Death of Patent

Topics: Copyright, Intellectual property, Trademark Pages: 21 (5756 words) Published: October 20, 2014


Intellectual Property

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Intellectual property
3D Technology, also referred to us addictive manufacturing is the process of forming 3 solid objects that are dimensional and are made from a digital file. Addictive process occurs when an object is formed by putting down many successive layers of materials. 3D printed guns are functional plastic guns that can be easily reproduced by any individual that has a printer with 3D functions. The printer allows for easy downloading of many plastic guns as possible. It also allows the downloading of the existing plastic gun designs that are used for printing the actual plastic guns. As long as an individual has the knowledge of printing and assembling through 3D you are good to go, however there have been claims that the technology is not that easy because as much as it is easy to print the plastic gun, you cannot do the same with the ammunition that will be used in the gun. 3D plastic guns are a big threat both to a country’s security and the implementation of patent rights. The security will be affected much in countries where acquiring a gun is not easy like England, hence people will take the advantage and print their own guns to use them however they please. The congress man, Rep Steve Israel is against the printing of the 3D plastic guns and of the view that they should be banned because they cannot be detected easily by the metal detectors posing a huge security risk. This is not easy because, banning the guns will not help much as long as the 3D printers are still in existence. Many analysts claim that this will only interfere with the business of 3D printers which are lawfully in existence and also have patent, trademark and copyright protection rights. Apart form being unlawful, it lacks vision and cannot be argued in a court of law, hence need to amend the intellectual property laws to fit in the advancing technology being witnessed in 3D printing and scanning ,that can easily be accessed by virtually everybody ( Hart & Clark. 2014). Technology is advancing everyday and very soon the 3D technology will be in a position to produce a 3D printer that can be afforded by consumers to use in their homes, giving them an opportunity to manufacture many things on their own and in the comfort of their homes. This will extensively challenge the Intellectual property legislation and serious amendment needs to be done to keep up with the advanced technology. In previous decades, product designers produced detailed drawings that had multiple products to be viewed, which led to skilled machine operators to manufacture the products. Computer technology however has made it possible to design products using computer programs. The computer programs have led to the creation of design models in 3D form that produce products and manufacture the products that can be machined, from the selected materials. Technology in 3D scanning was developed to carry out inspection of the actual products manufactured, and the scanned data helped in ascertaining the quality of the products through control checks that were done against the design models in 3D form (David, 2009). The possibility of allowing clients to print certain products at the comfort of their homes using online database, will force experts in laws of intellectual property to come up with a well thought plan to protect manufacturers rights. In the case of the 3D gun and even toy cars where a consumer upon getting the 3d model design of the gun or toy through scanning, can produce many duplicate copies of the toy cars and plastic guns being sold in the market, brand them differently and sell them as his own. This will have an impact on the copyrights, patent and trademark laws. The copyright law protects the design of the 3D plastic guns and the works of the original manufacturer, expressed in a fixed and tangible way. Copyright laws are used to protect the design oriented...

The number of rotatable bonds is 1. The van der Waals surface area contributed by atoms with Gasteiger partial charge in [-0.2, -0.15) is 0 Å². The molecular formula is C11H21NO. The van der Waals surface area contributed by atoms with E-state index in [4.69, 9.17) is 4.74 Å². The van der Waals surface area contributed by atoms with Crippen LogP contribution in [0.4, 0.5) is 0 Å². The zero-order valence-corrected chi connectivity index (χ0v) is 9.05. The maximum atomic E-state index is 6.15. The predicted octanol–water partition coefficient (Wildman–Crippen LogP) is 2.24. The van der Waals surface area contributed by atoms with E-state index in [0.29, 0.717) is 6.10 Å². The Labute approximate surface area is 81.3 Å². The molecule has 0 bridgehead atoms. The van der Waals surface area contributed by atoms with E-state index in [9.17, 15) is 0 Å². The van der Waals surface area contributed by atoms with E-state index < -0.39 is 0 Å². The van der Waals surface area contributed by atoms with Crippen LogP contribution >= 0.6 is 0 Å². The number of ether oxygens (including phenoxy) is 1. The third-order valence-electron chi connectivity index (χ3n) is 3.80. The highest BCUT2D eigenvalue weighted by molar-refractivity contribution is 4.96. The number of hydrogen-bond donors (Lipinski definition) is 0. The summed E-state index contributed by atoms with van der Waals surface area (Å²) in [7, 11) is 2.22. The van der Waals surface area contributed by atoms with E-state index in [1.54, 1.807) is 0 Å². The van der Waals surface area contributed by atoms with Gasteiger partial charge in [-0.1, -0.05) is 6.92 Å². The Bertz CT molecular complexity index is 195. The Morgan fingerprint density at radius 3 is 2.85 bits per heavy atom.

References: David, R. (2009).Culture vs. rights; 12th edition, New Jersey, Prentice Hall.
Rothaermel, F (2012). “Intellectual property Rights and their impact on economy”, 2nd Edition, New Jersey: McGraw-Hill.
Lessig, L. (2004). “Free culture: The nature and future of creativity”, 3rd Edition, New York, Hazard Printing press.
Kinsella, S. (2004), “Against Intellectual Property”, 3rd edition, London, Lambert Academic Publishing.
Party, W. (2011). “How to fix Copy right”, 2nd Edition, New Jersey, McGraw-Hill.
Boldan, M. (2009). “Against Intellectual monopoly”, 4th edition, New York, Hazard Printing press.
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